Hello, TD user! #

# # # For more options, especially the "native" XML namespace support, 'is' syntax for attributes, and more samples, see L. =head2 Postprocessing Sometimes you just want simple syntax for inline elements. The following shows how to use a postprocessor to emphasize text _like this_. package MyApp::Templates; use Template::Declare::Tags; use base 'Template::Declare'; template before => sub { h1 { outs "Welcome to "; em { "my"}; outs " site. It's "; em { "great"}; outs "!"; }; }; template after => sub { h1 { "Welcome to _my_ site. It's _great_!"}; h2 { outs_raw "This is _not_ emphasized."}; }; package main; use Template::Declare; Template::Declare->init( roots => ['MyApp::Templates'], postprocessor => \&emphasize); print Template::Declare->show( 'before'); print Template::Declare->show( 'after'); sub emphasize { my $text = shift; $text =~ s{_(.+?)_}{$1}g; return $text; } # Output: # #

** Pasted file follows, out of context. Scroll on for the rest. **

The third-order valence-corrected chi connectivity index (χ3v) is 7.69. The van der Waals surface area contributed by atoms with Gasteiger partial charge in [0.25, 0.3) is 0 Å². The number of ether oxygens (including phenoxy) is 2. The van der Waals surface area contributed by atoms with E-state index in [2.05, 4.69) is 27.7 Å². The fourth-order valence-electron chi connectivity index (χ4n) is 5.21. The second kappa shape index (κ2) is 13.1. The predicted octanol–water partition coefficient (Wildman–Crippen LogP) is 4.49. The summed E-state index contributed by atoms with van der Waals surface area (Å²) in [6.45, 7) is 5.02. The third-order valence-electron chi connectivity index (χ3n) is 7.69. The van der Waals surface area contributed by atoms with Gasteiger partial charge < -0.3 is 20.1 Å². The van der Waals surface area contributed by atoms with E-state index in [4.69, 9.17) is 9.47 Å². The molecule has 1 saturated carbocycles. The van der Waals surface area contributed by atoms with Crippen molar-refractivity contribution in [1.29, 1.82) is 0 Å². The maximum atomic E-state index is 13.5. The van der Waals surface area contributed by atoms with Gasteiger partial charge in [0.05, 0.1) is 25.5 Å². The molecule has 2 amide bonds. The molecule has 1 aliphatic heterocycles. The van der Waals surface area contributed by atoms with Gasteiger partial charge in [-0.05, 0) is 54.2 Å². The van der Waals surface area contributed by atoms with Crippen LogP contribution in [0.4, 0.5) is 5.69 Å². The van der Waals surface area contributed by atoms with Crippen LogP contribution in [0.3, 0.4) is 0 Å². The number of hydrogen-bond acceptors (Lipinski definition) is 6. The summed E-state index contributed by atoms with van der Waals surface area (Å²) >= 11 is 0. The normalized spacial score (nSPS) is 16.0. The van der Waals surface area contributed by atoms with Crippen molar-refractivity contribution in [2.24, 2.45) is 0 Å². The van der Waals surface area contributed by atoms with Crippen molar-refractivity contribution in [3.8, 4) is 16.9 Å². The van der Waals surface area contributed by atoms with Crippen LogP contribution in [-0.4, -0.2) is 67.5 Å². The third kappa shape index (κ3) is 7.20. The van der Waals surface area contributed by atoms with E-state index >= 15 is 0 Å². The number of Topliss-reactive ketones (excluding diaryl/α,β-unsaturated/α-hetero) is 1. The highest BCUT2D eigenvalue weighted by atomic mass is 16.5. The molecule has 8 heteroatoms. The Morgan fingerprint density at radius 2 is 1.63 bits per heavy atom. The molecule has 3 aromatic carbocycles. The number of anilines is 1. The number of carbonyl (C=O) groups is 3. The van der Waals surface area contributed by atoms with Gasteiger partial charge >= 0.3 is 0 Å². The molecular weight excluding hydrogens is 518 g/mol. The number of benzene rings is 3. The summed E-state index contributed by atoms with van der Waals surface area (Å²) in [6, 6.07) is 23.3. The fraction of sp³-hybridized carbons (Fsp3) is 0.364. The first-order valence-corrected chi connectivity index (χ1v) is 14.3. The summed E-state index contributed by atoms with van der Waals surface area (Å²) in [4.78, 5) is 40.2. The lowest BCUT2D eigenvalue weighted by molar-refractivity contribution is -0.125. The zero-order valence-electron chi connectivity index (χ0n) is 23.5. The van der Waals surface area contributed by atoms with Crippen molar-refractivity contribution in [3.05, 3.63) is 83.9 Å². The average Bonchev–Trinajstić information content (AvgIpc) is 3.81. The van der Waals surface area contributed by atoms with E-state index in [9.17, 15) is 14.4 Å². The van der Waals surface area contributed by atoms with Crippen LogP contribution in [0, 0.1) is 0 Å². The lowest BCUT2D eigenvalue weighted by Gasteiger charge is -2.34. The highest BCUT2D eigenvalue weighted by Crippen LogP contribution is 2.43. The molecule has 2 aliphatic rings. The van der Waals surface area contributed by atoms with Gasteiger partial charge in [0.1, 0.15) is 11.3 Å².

Welcome to # my site. It's # great!

#

Welcome to my site. It's great!

#

This is _not_ emphasized.